Throughout Ireland there is still a remarkable number of good quality Victorian tessellated floors in existence, in churches, public buildings, public houses, shops and homes, many of which are in a good state of repair, usually through mere good fortune rather than any great system of care. Sadly however, many fine floors have been lost or damaged badly, due to inappropriate repair work and a multitude of other reasons. In the 1840s a Birmingham engineer called Richard Prosser invented the ‘dust pressing’ method, and its subsequent mechanization, brought about the mass production of these, and tiles of many kinds. Although these floors had fallen out of fashion, particularly in domestic settings, they are now being rediscovered and are very much prized. Great care must be taken with the sensitive refurbishment and care of these remarkable floors, and if so, they should be good for another 100 years.
It is not possible here to go into the many challenges that may be confronted in dealing with the repair, conservation, and cleaning of such floors. Typically, apart from patterned tiles, there are about 40 different plain shapes, in about 12 main colors, which can vary in shade, depending upon the manufacturer, and it is not unusual to find tiles from more than one manufacturer on the same floor. There may be as many as 550 pieces of tile per square meter. There is a misconception that these tiles are glazed, the shine that they sometimes have is referred to as the ‘fire skin’ and occurs as a result of the kiln firing. They are made from a blend of clays, colored with metallic oxides, are the same color all the way through, and can vary in thickness from 9 to 15mm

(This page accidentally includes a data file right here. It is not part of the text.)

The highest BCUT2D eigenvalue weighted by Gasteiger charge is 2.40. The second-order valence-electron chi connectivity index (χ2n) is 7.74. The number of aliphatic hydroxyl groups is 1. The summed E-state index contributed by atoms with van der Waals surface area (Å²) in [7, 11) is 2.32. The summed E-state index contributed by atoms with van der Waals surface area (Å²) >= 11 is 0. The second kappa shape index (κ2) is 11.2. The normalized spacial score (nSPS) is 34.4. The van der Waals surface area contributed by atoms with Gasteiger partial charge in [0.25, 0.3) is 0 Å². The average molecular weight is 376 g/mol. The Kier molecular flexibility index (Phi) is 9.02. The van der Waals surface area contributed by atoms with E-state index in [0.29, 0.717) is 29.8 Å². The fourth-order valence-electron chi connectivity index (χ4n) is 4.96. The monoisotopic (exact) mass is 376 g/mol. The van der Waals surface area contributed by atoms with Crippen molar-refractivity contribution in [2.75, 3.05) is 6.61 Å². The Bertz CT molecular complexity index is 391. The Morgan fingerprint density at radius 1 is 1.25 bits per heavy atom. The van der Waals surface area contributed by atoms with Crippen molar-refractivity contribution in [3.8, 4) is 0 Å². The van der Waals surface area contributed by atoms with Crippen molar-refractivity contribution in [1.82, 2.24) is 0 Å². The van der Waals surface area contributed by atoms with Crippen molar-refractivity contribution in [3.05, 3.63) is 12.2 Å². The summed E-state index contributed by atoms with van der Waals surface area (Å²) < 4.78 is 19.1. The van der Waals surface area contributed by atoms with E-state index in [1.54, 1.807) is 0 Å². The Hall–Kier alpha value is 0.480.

Loose, broken, and cracked tiles are the most common faults found in these Victorian and Edwardian floors. Individual loose, broken, or missing tiles can normally be replaced, and matching can take time. But apart from wear and tear there can be underlying problems that may not be obvious. Large cracks, or areas of loose tiling, are normally due to some kind of movement in the floor structure, as the screed used to bed the tiles is normally very brittle. Once the screed is cracked, the adhesion of the tiles to the screed will begin to fail. The cause of movement must be identified and remedied.
Below are some examples of floors that we have worked on, some simple and some complex, each one having its own story.